For parents, hearing their baby say his or her first word is a very special and priceless moment. During this time, the child has taken the first steps to learning one of the most fundamental skills of being human—talking. Research suggests that even before a child blurts out a word, he or she is already learning how language works and the skill of talking begins to develop from there. Children also study how adults communicate with each other and that contributes to their learning.
Now, there are a number of milestones to be aware of that are intrinsically linked to a child’s speaking development.
Sound and Communication
All sounds are a form of communication for babies and young children because they are still learning how language works. Even when a baby screams at birth or cries through the night, he or she is trying to convey distress at something for it’s their means of expressing their feelings.
At about four months, the average child begins experimenting with different sounds. This is when “mama” and other such words are often employed, but that does not necessarily carry meaning for them. Rather, they are trying to string different sounds together in an effort to communicate through what will become their formal language.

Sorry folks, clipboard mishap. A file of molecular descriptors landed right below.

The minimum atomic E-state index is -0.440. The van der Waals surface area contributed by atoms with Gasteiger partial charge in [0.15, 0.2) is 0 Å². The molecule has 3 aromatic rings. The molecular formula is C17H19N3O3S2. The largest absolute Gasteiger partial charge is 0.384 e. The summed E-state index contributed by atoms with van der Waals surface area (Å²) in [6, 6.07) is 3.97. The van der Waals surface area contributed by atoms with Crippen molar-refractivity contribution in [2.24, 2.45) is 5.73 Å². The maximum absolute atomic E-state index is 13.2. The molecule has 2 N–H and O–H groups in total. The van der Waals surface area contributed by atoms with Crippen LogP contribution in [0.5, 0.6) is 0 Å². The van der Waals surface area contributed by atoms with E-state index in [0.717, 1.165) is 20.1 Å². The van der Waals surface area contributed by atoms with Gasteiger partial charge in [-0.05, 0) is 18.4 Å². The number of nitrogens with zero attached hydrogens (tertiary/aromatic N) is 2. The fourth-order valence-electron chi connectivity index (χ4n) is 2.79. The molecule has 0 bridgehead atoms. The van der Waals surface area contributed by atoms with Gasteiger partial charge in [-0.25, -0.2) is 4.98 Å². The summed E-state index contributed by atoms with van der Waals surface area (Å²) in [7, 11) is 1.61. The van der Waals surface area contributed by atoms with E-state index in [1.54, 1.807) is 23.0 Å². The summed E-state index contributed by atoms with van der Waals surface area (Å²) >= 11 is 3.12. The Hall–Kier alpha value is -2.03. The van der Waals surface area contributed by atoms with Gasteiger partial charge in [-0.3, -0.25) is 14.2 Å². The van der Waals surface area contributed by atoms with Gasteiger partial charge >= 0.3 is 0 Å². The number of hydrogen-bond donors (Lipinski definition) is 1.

After the one year mark, a child begins to realise what certain words mean and begin using them appropriately. For example, he or she will use a single word, such as “eat” to convey that they are hungry and would like food. At a rapid rate, the toddler will begin learning and using new words in more complex sentences with more words.
During the second year, he or she will learn how to control volume and what is appropriate in certain situations. Vocabulary will continue to expand and soon, your child will attain relative mastery of language and learn when and how to use it.
The ability to talk is something that a child will develop at a certain time. Understanding the milestones will give you an idea of your own child’s development.
To learn about how we at Cuddles can help too, call the St James centre at +61 (08) 9358 4673, the Bertram centre at +61 (08) 9419 1844 and the Carlisle centre at +61 (08) 9472 4702.